Veterans honored and remembered at Conway service

Published 6:27 pm Tuesday, May 28, 2024

Getting your Trinity Audio player ready...


News Correspondent

CONWAY – Billy W. Duke (US Army 1981-1984) remembered and honored all veterans, fallen and present, with heartfelt words as he served as the featured speaker at Monday’s Memorial Day tribute hosted by the Town of Conway.

Duke, retired as the Conway Police Chief but works part-time as a Bailiff with the Northampton Sheriff’s Office, lives in Conway with his wife, Teresa, and his son, Colby.

Due to inclement weather, Monday’s ceremony was moved from the Memorial Park to the Conway Fire Department.

“I never had a desire to join the military,” Duke said. “I wanted to pursue a career in law enforcement, but after receiving my degree in criminal justice I couldn’t enter law enforcement because of my age. I had to be a least 21. At the I graduated, I was only 20. I had a year to wait.”

After considering other employment opportunities, Duke signed a three-year hitch in the Army. He shared a story about why he chose to enlist in the Army.

“I had thought about going into the Marine Corp because that was just the elite group to go into and that is the one I always said I would join,” Duke recalled. “I spoke with the Marine Corp recruiter and, ironically, Steve Burnette, that runs a business right here in Conway, was a recruiter too, but he was a recruiter for the Army. He knew I had come up there and spoke with the Marine recruiter.

“Fast-forward I went ahead and changed my mind. I didn’t go in the Marines. I went into the Army. I thought that was pretty nice. I enjoyed it,” Duke said, adding that he went to Military Police School at Fort McClellan in Alabama.

“It is one of the best decisions I ever made,” Duke stressed. “It provided me a real solid foundation for my career that I was going to start. If you don’t know exactly what you want to do, if we got any young people in here and you don’t have any idea what you want to do always the military is a good place to start.”

Duke then shared stories he found online about the “brotherhood” of the military, men and women bonded by sacrifice.

Retired Conway Police Chief Billy W. Duke served as the featured speaker the Memorial Day tribute held Monday morning. Photo by Danny Bowman Jr.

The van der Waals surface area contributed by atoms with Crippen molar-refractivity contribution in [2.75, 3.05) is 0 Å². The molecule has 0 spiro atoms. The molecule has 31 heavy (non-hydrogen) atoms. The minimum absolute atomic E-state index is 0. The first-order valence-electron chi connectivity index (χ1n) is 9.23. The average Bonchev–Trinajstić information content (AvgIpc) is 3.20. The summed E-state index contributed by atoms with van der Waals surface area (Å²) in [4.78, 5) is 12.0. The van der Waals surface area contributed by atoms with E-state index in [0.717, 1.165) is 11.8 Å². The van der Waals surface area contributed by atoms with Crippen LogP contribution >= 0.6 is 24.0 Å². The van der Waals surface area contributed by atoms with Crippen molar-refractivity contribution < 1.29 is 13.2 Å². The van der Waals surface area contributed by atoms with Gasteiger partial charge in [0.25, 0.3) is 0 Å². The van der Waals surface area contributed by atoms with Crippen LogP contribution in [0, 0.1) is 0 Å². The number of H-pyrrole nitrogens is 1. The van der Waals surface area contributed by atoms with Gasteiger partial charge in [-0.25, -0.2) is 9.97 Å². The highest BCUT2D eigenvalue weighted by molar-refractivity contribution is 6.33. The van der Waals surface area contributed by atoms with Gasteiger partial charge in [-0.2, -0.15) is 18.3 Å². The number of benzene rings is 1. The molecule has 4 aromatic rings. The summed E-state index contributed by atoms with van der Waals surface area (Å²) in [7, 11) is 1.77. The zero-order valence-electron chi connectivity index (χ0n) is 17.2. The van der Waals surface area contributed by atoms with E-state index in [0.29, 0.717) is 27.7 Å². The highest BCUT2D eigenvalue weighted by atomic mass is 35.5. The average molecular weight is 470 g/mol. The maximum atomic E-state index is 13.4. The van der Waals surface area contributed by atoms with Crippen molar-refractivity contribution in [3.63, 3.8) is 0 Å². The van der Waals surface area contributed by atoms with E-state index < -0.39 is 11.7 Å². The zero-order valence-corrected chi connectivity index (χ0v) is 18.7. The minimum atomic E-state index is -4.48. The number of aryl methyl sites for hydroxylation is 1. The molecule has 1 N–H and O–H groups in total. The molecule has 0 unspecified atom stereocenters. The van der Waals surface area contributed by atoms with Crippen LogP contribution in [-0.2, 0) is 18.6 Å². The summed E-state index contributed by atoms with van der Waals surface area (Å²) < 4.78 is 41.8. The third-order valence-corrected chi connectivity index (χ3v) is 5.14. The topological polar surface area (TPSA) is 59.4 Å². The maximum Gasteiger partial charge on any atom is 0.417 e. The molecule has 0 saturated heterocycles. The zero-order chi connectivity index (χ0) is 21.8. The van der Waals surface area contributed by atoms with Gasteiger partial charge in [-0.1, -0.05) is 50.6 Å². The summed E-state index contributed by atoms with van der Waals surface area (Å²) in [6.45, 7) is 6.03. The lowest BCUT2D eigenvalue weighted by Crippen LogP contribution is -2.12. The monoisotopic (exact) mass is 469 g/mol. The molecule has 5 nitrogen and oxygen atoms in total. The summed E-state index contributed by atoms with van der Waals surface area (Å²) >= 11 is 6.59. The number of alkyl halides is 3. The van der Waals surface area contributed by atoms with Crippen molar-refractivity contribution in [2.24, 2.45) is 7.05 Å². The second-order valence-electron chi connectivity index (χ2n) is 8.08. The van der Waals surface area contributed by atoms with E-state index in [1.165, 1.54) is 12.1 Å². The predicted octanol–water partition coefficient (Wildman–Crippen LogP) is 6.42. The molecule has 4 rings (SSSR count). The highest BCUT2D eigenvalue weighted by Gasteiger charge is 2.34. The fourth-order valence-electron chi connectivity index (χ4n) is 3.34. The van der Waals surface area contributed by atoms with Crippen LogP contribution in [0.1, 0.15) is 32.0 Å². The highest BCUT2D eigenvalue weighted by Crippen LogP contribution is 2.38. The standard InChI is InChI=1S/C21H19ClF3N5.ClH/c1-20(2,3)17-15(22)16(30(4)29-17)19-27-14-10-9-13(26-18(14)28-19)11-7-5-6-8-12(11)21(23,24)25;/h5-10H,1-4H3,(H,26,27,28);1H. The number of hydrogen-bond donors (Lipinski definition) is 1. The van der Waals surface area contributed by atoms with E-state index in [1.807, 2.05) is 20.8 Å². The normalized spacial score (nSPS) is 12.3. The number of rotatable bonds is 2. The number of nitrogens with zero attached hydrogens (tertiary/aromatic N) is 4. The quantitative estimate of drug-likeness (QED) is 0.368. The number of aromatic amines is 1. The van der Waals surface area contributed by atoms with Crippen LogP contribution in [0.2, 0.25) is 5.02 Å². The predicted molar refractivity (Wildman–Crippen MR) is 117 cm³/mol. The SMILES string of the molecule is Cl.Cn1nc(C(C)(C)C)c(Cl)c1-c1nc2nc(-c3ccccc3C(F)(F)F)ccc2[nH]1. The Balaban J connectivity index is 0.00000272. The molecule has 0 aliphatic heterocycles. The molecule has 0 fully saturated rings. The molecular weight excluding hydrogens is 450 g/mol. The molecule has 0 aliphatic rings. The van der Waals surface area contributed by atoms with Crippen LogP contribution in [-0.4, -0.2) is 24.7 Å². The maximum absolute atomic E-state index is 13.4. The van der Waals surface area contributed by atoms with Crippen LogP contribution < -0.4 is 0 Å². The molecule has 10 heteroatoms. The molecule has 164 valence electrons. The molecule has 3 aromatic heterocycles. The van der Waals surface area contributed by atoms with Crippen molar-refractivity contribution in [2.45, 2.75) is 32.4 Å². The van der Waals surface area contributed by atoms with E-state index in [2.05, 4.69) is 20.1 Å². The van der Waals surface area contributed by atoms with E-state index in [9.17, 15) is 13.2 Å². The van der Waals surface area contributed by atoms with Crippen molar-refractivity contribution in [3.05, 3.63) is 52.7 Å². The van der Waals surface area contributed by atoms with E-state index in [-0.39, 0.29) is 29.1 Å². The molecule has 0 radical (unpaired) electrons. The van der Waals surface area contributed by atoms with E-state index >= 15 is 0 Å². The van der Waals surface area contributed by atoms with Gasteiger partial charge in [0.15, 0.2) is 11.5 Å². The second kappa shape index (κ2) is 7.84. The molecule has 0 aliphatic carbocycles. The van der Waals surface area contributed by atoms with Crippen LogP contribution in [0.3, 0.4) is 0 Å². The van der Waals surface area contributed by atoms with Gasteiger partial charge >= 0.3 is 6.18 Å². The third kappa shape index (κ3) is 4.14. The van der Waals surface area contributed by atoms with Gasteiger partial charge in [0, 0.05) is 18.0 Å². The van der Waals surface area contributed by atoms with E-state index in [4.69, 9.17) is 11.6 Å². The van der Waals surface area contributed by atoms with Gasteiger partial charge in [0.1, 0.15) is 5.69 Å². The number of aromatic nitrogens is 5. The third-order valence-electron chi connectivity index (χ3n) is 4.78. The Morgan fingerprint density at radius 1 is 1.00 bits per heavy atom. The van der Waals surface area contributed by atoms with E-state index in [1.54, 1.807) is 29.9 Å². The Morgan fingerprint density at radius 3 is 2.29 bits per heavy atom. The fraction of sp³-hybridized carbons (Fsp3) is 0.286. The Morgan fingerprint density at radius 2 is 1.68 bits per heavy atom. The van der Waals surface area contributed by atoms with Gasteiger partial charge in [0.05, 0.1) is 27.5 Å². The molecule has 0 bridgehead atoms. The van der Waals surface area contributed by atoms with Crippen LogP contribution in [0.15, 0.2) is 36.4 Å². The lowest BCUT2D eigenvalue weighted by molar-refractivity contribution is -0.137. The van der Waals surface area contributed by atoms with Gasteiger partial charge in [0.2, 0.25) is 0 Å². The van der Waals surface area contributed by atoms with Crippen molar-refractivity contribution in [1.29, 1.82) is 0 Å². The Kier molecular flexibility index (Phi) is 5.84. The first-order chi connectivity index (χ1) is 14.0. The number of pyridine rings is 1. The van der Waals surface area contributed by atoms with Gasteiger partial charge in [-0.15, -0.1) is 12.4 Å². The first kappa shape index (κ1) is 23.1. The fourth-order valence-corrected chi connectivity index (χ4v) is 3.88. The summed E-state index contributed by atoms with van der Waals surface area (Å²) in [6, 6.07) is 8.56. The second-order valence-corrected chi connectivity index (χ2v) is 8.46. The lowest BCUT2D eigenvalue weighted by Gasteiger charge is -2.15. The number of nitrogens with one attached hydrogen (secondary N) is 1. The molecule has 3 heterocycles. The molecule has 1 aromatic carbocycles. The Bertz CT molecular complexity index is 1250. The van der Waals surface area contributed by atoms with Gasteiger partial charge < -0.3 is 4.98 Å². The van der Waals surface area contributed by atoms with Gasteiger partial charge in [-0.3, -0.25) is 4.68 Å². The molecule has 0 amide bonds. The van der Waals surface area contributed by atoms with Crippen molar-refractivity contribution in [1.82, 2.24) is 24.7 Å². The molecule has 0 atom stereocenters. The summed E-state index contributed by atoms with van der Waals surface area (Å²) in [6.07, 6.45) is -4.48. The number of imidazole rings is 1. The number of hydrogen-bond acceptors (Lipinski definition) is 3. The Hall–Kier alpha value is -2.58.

Navy SEALS Nathan Gage Ingram and Christopher J. Chambers attempted to board an unflagged ship in the Arabian Sea that was carrying Iranian-made weapons to Yemen. As they were leaving their boat to climb the contraband ship, waves reportedly widened the gap between the two vessels. Chambers plunged into the water. Ingram jumped in to save him. They were never seen again.

“Today, we honor the more than one million men and women who made the ultimate sacrifice for our nation while serving in wars and missions since the American Revolution. Each story is unique, and each story represents heartbreak to the family and friends left to mourn,” Duke stated.

He told the story of Private Furman L. Smith, who served with the Army’s 135th Infantry Regiment, 34th Infantry Division. Eighty years ago, his unit came under intense fire from German forces near Lanuvio, Italy. Severely outnumbered by the enemy, Private Smith tended to seriously wounded comrades, even as others withdrew.

Smith emptied clip after clip of his M-1 Garand rifle and killed at least 10 enemy soldiers before he was fatally shot. The 19-year-old from Six Mile, South Carolina, was posthumously awarded the Medal of Honor.

“As proud Americans, we should all remember that our freedom is not free,” Duke stressed. “It is only possible because heroes, some from our own families or neighborhoods, have paid a high price. It’s that price which enables us to have ceremonies and observance like this in towns across this great country.”

Duke went on to share the history of Memorial Day, one that traces it roots to a parade of freed slaves and Union soldiers marching through Charleston, SC in 1865. It later became known as Decoration Day. The alternative name, Memorial Day wasn’t commonly used until World War II, a two-front fight against tyranny in which more than 400,000 American service members would die.

Duke noted that many service members rest in graves at the Normandy American Cemetery. Others found peace at Arlington or in their hometown burial places.

“Many more survived the war and raised their families under the peace and freedom that they and their brothers and sisters-in-arms fought so hard to achieve,” Duke said.

Monday’s event also featured Cecil Warren (US Army 1975-1979) and Town of Conway Commissioner Jeff Daughtry (US Navy 1979-1983) who laid the ceremonial wreath accompanied by the musical tribute Taps.

Others taking part in the ceremony were Conway Mayor Lee Duke who welcomed and thanked everyone for attending. Kelsey Bracy, Town Clerk, led the opening prayer. Everyone sang the National Anthem and recited the Pledge of Allegiance. Robin Futrell, Town Administrator, gave the benediction.

After the ceremony the crowd gathered in small groups to socialize, take pictures and discuss plans to further honor and remember military veterans.